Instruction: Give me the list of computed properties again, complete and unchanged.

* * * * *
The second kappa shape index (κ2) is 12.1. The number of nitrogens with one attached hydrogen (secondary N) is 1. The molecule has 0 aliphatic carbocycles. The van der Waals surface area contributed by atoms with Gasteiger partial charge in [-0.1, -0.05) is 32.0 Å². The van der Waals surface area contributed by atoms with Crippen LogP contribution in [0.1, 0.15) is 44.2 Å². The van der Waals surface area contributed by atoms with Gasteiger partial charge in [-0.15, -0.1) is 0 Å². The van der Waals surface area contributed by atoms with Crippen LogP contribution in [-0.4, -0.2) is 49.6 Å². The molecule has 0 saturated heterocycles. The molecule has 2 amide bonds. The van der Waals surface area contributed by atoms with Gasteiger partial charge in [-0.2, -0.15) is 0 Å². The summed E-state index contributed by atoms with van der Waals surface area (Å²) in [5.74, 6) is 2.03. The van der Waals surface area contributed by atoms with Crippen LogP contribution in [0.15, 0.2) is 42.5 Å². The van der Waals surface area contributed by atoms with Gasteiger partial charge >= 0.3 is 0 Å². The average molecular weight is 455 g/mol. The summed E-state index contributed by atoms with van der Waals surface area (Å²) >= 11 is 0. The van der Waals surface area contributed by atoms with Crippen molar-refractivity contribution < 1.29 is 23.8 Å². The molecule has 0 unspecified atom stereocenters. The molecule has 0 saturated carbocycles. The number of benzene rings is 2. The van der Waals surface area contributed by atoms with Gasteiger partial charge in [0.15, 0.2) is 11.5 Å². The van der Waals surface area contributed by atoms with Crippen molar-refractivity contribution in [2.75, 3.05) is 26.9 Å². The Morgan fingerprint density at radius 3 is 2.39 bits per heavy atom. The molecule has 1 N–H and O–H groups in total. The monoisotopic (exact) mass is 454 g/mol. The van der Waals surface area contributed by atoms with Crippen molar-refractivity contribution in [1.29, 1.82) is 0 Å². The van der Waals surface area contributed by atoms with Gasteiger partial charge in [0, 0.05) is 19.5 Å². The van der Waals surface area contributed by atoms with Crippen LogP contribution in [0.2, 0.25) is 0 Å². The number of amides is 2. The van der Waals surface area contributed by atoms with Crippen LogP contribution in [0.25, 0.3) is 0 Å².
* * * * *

The second kappa shape index (κ2) is 12.1. The number of nitrogens with one attached hydrogen (secondary N) is 1. The molecule has 0 aliphatic carbocycles. The van der Waals surface area contributed by atoms with Gasteiger partial charge in [-0.1, -0.05) is 32.0 Å². The van der Waals surface area contributed by atoms with Crippen LogP contribution in [0.1, 0.15) is 44.2 Å². The van der Waals surface area contributed by atoms with Gasteiger partial charge in [-0.15, -0.1) is 0 Å². The van der Waals surface area contributed by atoms with Crippen LogP contribution in [-0.4, -0.2) is 49.6 Å². The molecule has 0 saturated heterocycles. The molecule has 2 amide bonds. The van der Waals surface area contributed by atoms with Gasteiger partial charge in [-0.2, -0.15) is 0 Å². The summed E-state index contributed by atoms with van der Waals surface area (Å²) in [5.74, 6) is 2.03. The van der Waals surface area contributed by atoms with Crippen LogP contribution in [0.15, 0.2) is 42.5 Å². The van der Waals surface area contributed by atoms with Gasteiger partial charge >= 0.3 is 0 Å². The average molecular weight is 455 g/mol. The summed E-state index contributed by atoms with van der Waals surface area (Å²) >= 11 is 0. The van der Waals surface area contributed by atoms with Crippen molar-refractivity contribution < 1.29 is 23.8 Å². The molecule has 0 unspecified atom stereocenters. The molecule has 0 saturated carbocycles. The number of benzene rings is 2. The van der Waals surface area contributed by atoms with Gasteiger partial charge in [0.15, 0.2) is 11.5 Å². The van der Waals surface area contributed by atoms with Crippen molar-refractivity contribution in [2.75, 3.05) is 26.9 Å². The Morgan fingerprint density at radius 3 is 2.39 bits per heavy atom. The molecule has 1 N–H and O–H groups in total. The monoisotopic (exact) mass is 454 g/mol. The van der Waals surface area contributed by atoms with Crippen molar-refractivity contribution in [1.29, 1.82) is 0 Å². The van der Waals surface area contributed by atoms with Gasteiger partial charge in [0, 0.05) is 19.5 Å². The van der Waals surface area contributed by atoms with Crippen LogP contribution in [0.2, 0.25) is 0 Å². The number of amides is 2. The van der Waals surface area contributed by atoms with Crippen LogP contribution in [0.25, 0.3) is 0 Å².